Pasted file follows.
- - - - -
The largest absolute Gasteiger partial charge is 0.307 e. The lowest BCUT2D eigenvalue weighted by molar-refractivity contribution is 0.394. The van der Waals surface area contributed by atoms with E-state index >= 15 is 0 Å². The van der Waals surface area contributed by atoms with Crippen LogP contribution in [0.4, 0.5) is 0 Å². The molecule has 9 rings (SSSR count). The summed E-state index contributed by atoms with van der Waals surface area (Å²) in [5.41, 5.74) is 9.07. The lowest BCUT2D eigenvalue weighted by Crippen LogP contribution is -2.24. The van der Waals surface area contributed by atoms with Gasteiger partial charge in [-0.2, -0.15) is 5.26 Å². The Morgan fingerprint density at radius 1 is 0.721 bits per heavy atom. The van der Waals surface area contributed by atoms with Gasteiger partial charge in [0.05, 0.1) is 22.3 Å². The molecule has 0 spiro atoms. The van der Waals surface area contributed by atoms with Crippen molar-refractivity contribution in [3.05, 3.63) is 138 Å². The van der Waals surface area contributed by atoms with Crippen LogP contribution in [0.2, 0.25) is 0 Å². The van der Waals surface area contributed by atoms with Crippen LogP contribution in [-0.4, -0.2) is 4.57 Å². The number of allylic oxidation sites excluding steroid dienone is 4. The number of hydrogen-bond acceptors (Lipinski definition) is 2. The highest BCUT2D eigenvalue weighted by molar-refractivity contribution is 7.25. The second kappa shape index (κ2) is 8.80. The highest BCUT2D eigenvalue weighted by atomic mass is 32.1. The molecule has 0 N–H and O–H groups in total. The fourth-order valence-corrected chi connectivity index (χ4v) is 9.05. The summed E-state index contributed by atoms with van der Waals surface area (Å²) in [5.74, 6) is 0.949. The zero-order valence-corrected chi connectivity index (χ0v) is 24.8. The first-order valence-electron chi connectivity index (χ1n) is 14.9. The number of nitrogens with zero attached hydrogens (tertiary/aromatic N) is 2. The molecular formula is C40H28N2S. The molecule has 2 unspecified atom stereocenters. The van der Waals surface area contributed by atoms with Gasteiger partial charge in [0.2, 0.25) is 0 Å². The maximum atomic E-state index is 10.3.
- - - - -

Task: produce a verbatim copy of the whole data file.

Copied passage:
The largest absolute Gasteiger partial charge is 0.307 e. The lowest BCUT2D eigenvalue weighted by molar-refractivity contribution is 0.394. The van der Waals surface area contributed by atoms with E-state index >= 15 is 0 Å². The van der Waals surface area contributed by atoms with Crippen LogP contribution in [0.4, 0.5) is 0 Å². The molecule has 9 rings (SSSR count). The summed E-state index contributed by atoms with van der Waals surface area (Å²) in [5.41, 5.74) is 9.07. The lowest BCUT2D eigenvalue weighted by Crippen LogP contribution is -2.24. The van der Waals surface area contributed by atoms with Gasteiger partial charge in [-0.2, -0.15) is 5.26 Å². The Morgan fingerprint density at radius 1 is 0.721 bits per heavy atom. The van der Waals surface area contributed by atoms with Gasteiger partial charge in [0.05, 0.1) is 22.3 Å². The molecule has 0 spiro atoms. The van der Waals surface area contributed by atoms with Crippen molar-refractivity contribution in [3.05, 3.63) is 138 Å². The van der Waals surface area contributed by atoms with Crippen LogP contribution in [0.2, 0.25) is 0 Å². The van der Waals surface area contributed by atoms with Crippen LogP contribution in [-0.4, -0.2) is 4.57 Å². The number of allylic oxidation sites excluding steroid dienone is 4. The number of hydrogen-bond acceptors (Lipinski definition) is 2. The highest BCUT2D eigenvalue weighted by molar-refractivity contribution is 7.25. The second kappa shape index (κ2) is 8.80. The highest BCUT2D eigenvalue weighted by atomic mass is 32.1. The molecule has 0 N–H and O–H groups in total. The fourth-order valence-corrected chi connectivity index (χ4v) is 9.05. The summed E-state index contributed by atoms with van der Waals surface area (Å²) in [5.74, 6) is 0.949. The zero-order valence-corrected chi connectivity index (χ0v) is 24.8. The first-order valence-electron chi connectivity index (χ1n) is 14.9. The number of nitrogens with zero attached hydrogens (tertiary/aromatic N) is 2. The molecular formula is C40H28N2S. The molecule has 2 unspecified atom stereocenters. The van der Waals surface area contributed by atoms with Gasteiger partial charge in [0.2, 0.25) is 0 Å². The maximum atomic E-state index is 10.3.